Although Singaporeans love travelling abroad, they’re a lot more hesitant about using their credit cards overseas.
According to a recent JD Power survey, 70% of cardholders wouldn’t be willing to use their cards abroad, citing transaction fees, unfavorable exchange rates and potential fraud as the main barriers.
But there’s a new development in the market, which may reverse this trend: multi-currency cards. YouTrip started the ball rolling in 2018, and since then, we’ve seen additional entrants like Revolut and InstaReM, each with its own prepaid card solution (InstaReM’s launching in December 2019).
The key appeal behind these multi-currency cards are zero foreign currency transaction fees, currency conversions based on interbank exchange rates, and free overseas ATM withdrawals.
What are foreign currency transaction fees?
These are fees that banks impose on credit/debit card transactions processed in foreign currencies. In Singapore, these range from 2.5-3.5%, and are applied to the converted amount.
Multi-currency cards charge no such fee.
What are interbank rates?
Let’s do a Google search on ‘1 USD in SGD’. The result you’ll see is the so-called ‘interbank rate’, also known as the ‘mid-market exchange rate’ or the ‘real exchange rate’.
This is the rate at which banks transfer money among themselves. Why this matters is that banks don’t usually make these rates available to the end customer – when you transact using a bank-issued credit/debit card, you’ll be charged a marked-up rate.
Multi-currency cards may charge a markup too, but this is usually smaller than the banks’. The quantum of the markup depends on the currency, the volume and the day of the week you transact (currency markets don’t open on weekends, so a spread may be charged to cover the risk of currency movements). In general, you can expect to pay a 0-2% markup with multi-currency cards.
So no one should use a credit card, right?
In one sense, the case for a multi-currency card seems very compelling. There’s no fees, and you enjoy competitive exchange rates. If you need cash, you can withdraw a certain amount for free at overseas ATMs. What’s there not to like?
The missing piece of the puzzle is rewards. Here’s the simple rule:
When you choose to use a multi-currency card over a credit card, you’re trading rewards for savings.
Whether or not that trade-off makes sense depends on how you value those rewards. Let’s assume that we’re talking about miles. I’ve written extensively about how you value a mile, but to cut a long story short, I use a figure of about 1.8 cents each.
Here’s a recap of the credit cards, which offer the most miles on overseas spending. Note how we’ve derived the cost per mile by taking the foreign currency transaction fee divided by the miles per dollar.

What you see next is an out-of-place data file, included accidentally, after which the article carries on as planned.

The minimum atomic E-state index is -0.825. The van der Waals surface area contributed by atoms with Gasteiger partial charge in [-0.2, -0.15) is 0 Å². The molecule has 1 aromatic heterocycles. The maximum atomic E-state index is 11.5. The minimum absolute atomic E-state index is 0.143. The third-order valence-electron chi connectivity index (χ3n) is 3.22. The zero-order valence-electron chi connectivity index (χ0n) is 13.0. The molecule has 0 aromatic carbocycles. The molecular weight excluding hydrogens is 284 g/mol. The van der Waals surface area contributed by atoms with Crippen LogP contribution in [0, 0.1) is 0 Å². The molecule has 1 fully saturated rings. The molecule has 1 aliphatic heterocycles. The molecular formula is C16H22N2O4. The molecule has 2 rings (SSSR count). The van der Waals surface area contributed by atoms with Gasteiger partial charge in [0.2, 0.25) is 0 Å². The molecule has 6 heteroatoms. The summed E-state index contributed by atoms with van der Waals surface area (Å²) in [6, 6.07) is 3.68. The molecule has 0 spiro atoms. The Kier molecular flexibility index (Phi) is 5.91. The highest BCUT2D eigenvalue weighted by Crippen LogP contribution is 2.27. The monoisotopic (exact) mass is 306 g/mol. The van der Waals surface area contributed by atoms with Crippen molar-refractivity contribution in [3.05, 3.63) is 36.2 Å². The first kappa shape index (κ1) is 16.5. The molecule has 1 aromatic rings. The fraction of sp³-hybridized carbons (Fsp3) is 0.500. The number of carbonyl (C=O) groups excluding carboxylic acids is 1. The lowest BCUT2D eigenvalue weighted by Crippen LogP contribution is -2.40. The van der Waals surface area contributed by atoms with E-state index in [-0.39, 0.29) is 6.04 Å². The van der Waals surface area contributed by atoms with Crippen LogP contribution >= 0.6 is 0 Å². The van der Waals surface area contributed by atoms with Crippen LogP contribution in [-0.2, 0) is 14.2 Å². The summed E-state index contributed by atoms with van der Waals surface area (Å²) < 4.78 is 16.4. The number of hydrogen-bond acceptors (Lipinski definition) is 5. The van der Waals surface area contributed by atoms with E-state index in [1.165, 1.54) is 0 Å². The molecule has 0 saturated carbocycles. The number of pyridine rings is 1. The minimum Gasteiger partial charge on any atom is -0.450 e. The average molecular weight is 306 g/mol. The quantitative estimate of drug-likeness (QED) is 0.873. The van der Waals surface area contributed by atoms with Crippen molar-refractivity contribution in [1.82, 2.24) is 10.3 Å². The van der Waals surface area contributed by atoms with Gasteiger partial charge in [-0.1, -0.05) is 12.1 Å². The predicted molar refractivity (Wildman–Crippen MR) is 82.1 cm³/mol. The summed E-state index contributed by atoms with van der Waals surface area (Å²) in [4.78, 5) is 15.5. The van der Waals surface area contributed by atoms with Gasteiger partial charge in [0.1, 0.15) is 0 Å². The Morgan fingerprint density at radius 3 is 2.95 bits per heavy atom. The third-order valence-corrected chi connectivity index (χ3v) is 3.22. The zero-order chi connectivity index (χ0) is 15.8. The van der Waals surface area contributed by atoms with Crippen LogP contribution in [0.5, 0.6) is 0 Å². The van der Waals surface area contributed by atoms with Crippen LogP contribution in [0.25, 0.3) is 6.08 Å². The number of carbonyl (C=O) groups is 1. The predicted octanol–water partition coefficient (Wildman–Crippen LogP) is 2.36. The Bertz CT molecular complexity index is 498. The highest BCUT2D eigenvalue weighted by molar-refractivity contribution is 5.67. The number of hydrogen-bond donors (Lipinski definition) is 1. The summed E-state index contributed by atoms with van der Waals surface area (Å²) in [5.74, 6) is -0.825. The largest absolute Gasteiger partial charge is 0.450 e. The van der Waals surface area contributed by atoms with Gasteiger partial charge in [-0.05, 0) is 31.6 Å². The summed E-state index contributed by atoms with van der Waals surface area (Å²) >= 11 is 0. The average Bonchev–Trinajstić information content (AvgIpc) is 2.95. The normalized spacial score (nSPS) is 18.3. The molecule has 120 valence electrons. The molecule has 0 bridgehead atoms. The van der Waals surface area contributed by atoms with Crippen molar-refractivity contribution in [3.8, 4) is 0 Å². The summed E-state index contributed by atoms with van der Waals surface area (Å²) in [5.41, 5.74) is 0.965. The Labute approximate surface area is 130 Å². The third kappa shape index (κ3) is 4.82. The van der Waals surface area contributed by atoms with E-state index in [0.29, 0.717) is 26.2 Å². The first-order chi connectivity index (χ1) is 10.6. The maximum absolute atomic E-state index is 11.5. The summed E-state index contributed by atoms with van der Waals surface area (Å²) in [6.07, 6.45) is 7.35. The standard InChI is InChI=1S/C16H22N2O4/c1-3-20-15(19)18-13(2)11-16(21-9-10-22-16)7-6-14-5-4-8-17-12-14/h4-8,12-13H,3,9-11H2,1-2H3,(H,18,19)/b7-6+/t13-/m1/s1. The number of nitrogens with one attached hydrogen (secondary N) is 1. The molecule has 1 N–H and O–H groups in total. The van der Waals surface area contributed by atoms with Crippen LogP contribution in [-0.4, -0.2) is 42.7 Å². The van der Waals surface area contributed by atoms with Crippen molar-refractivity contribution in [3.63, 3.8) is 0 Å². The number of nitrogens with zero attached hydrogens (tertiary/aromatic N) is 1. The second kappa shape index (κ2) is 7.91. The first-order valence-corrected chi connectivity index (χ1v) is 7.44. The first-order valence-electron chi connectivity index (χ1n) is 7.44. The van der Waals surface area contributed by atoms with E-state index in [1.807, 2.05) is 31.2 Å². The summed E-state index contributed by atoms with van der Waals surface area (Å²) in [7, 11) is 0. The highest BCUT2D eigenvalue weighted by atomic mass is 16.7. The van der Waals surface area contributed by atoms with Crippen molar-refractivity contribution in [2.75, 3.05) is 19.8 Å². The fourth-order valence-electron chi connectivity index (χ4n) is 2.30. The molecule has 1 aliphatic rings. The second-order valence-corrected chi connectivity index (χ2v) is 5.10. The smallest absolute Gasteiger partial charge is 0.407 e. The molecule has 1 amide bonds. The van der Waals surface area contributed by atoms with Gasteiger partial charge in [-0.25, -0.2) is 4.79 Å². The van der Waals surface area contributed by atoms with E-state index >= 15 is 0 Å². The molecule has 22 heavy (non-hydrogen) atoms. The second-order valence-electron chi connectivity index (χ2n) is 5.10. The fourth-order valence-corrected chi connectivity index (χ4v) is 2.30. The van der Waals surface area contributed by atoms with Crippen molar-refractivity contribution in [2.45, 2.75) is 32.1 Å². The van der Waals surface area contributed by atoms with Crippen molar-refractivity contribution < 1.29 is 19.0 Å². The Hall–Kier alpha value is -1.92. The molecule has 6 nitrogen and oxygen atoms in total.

|Card||Overseas Miles Per Dollar||Foreign Currency Transaction Fee||Cost Per Mile|
|OCBC 90N||4.0 mpd (until 29 Feb 20)||3%||0.75 cents|
|UOB Visa Signature||4.0 mpd (spend min $1K, max $2K per statement period)||3%||0.75 cents|
|BOC Elite Miles World Mastercard||3.0 mpd||3%||1 cent|
|UOB PRVI Miles||2.4 mpd||3.25%||1.35 cents|
|Citi PremierMiles Visa||2.0 mpd||3%||1.5 cents|
|DBS Altitude Visa||2.0 mpd||3.25%||1.63 cents|
|AMEX KrisFlyer Ascend||2.0 mpd in Jun/Dec
1.2 mpd other times
|2.5%||1.25 cents in Jun/Dec
2.08 cents other times
For example, if I spent $1 on the OCBC 90N, my transaction would be subject to a fee of 3%, or 3 cents. I’d also earn 4 miles on that transaction, so my effective cost per mile is 0.75 cents (technically speaking, you’ll need to consider the spreads on the exchange rate used by banks, but these are generally small).
If you value a mile at 1.8 cents, then acquiring them at 0.75 cents is a very good deal. Of course, the valuation of a mile is highly personal – some will have higher valuations, others lower. You may come to a different answer depending on your valuation, but for the majority of miles chasers, there’s a good case to be made for sticking to your credit card.
YouTrip and Revolut balances can be topped up by credit cards, which begs the question: can you get the best of both worlds by earning credit card points on your top-ups and then spending on your multi-currency card? You could have in the past, but those loopholes have since been closed. Banks have added these prepaid card services to their exclusion lists, and earning rewards points is now the exception rather than the rule.
The case for multi-currency cards all comes down to what your alternatives are. If you’re a student who is deciding between using a debit card, changing money at a moneychanger or using a multi-currency card, it’s a no-brainer to me. A multi-currency card will offer you superior rates and more convenience, and you should absolutely use it.
The situation is a bit different once credit cards come into the picture, especially for those that offer outsized rewards on foreign currency spending. By using a multi-currency card, you’re giving up the opportunity to earn points and miles.
If you just care about getting the absolute lowest transaction cost, a multi-currency card works for you. However, those rewards points can be very useful in redeeming your next vacation. Remember, you’ll have no opportunity to use your multi-currency card if you can’t even fly anywhere!
Finally, whether you use a multi-currency card or credit card, you still need to be watchful for the dreaded DCC scam. Be careful, and always ask to be charged in the local currency and never in SGD.
Read these next:
Ultimate Guide To Digital Multi-Currency Accounts
4 Reasons Why Multi-Currency Accounts Are Essential To Digital Nomads and Wanderlust Chasers
Mobile Wallets in Singapore: Complete 2019 Guide
Eat, Shop, Relax And Pay With Ease In Bangkok: The Ultimate Itinerary For A 3D2N Getaway
What Is YouTrip Card And How Does It Work?
By Aaron Wong
Aaron started The MileLion to help people travel better for less and impress “chiobu”. He was 50% successful.